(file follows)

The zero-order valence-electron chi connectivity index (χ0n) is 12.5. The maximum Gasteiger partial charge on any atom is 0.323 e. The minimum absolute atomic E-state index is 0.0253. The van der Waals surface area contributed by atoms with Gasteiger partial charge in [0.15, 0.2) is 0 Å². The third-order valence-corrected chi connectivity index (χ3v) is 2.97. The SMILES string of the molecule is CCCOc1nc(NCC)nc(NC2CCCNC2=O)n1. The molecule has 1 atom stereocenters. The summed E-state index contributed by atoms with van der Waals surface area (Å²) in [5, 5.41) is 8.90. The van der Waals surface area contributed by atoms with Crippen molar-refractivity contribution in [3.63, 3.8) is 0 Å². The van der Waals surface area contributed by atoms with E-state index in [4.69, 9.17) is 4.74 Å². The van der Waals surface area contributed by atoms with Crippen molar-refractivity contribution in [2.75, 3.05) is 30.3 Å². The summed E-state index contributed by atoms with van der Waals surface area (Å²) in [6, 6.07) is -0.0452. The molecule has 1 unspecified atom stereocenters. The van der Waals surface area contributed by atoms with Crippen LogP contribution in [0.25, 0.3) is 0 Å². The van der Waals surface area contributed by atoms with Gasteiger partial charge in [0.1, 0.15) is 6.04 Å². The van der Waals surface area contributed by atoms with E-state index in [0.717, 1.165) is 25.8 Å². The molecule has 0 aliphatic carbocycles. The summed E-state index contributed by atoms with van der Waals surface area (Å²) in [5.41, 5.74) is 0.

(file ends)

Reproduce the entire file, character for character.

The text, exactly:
The zero-order valence-electron chi connectivity index (χ0n) is 12.5. The maximum Gasteiger partial charge on any atom is 0.323 e. The minimum absolute atomic E-state index is 0.0253. The van der Waals surface area contributed by atoms with Gasteiger partial charge in [0.15, 0.2) is 0 Å². The third-order valence-corrected chi connectivity index (χ3v) is 2.97. The SMILES string of the molecule is CCCOc1nc(NCC)nc(NC2CCCNC2=O)n1. The molecule has 1 atom stereocenters. The summed E-state index contributed by atoms with van der Waals surface area (Å²) in [5, 5.41) is 8.90. The van der Waals surface area contributed by atoms with Crippen molar-refractivity contribution in [3.63, 3.8) is 0 Å². The van der Waals surface area contributed by atoms with E-state index in [4.69, 9.17) is 4.74 Å². The van der Waals surface area contributed by atoms with Crippen molar-refractivity contribution in [2.75, 3.05) is 30.3 Å². The summed E-state index contributed by atoms with van der Waals surface area (Å²) in [6, 6.07) is -0.0452. The molecule has 1 unspecified atom stereocenters. The van der Waals surface area contributed by atoms with Crippen LogP contribution in [0.25, 0.3) is 0 Å². The van der Waals surface area contributed by atoms with Gasteiger partial charge in [0.1, 0.15) is 6.04 Å². The van der Waals surface area contributed by atoms with E-state index in [0.717, 1.165) is 25.8 Å². The molecule has 0 aliphatic carbocycles. The summed E-state index contributed by atoms with van der Waals surface area (Å²) in [5.41, 5.74) is 0.